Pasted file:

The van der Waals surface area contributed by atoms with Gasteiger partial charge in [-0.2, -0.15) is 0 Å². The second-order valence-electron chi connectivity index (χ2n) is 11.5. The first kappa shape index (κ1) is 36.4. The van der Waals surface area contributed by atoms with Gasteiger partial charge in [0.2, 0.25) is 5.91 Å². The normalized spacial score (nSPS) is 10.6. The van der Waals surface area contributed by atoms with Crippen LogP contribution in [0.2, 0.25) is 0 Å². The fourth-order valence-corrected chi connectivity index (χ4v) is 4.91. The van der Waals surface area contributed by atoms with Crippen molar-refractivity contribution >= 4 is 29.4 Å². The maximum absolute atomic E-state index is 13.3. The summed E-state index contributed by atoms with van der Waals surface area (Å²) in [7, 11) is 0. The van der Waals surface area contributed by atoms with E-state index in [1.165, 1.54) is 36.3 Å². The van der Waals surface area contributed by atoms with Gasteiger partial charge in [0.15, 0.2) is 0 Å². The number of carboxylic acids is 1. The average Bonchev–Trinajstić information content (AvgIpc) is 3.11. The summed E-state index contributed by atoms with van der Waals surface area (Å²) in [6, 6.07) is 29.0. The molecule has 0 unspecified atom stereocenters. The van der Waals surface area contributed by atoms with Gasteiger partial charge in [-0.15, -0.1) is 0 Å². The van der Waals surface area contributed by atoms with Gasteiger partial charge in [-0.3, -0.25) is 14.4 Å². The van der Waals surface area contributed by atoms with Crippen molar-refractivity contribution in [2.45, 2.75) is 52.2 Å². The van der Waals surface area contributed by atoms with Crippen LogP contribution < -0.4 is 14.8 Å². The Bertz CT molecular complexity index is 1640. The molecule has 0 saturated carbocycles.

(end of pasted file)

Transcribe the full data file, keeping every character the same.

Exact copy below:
The van der Waals surface area contributed by atoms with Gasteiger partial charge in [-0.2, -0.15) is 0 Å². The second-order valence-electron chi connectivity index (χ2n) is 11.5. The first kappa shape index (κ1) is 36.4. The van der Waals surface area contributed by atoms with Gasteiger partial charge in [0.2, 0.25) is 5.91 Å². The normalized spacial score (nSPS) is 10.6. The van der Waals surface area contributed by atoms with Crippen LogP contribution in [0.2, 0.25) is 0 Å². The fourth-order valence-corrected chi connectivity index (χ4v) is 4.91. The van der Waals surface area contributed by atoms with Crippen molar-refractivity contribution >= 4 is 29.4 Å². The maximum absolute atomic E-state index is 13.3. The summed E-state index contributed by atoms with van der Waals surface area (Å²) in [7, 11) is 0. The van der Waals surface area contributed by atoms with E-state index in [1.165, 1.54) is 36.3 Å². The van der Waals surface area contributed by atoms with Gasteiger partial charge in [0.15, 0.2) is 0 Å². The number of carboxylic acids is 1. The average Bonchev–Trinajstić information content (AvgIpc) is 3.11. The summed E-state index contributed by atoms with van der Waals surface area (Å²) in [6, 6.07) is 29.0. The molecule has 0 unspecified atom stereocenters. The van der Waals surface area contributed by atoms with Gasteiger partial charge in [-0.15, -0.1) is 0 Å². The van der Waals surface area contributed by atoms with Gasteiger partial charge in [-0.3, -0.25) is 14.4 Å². The van der Waals surface area contributed by atoms with Crippen molar-refractivity contribution in [2.45, 2.75) is 52.2 Å². The van der Waals surface area contributed by atoms with Crippen LogP contribution < -0.4 is 14.8 Å². The Bertz CT molecular complexity index is 1640. The molecule has 0 saturated carbocycles.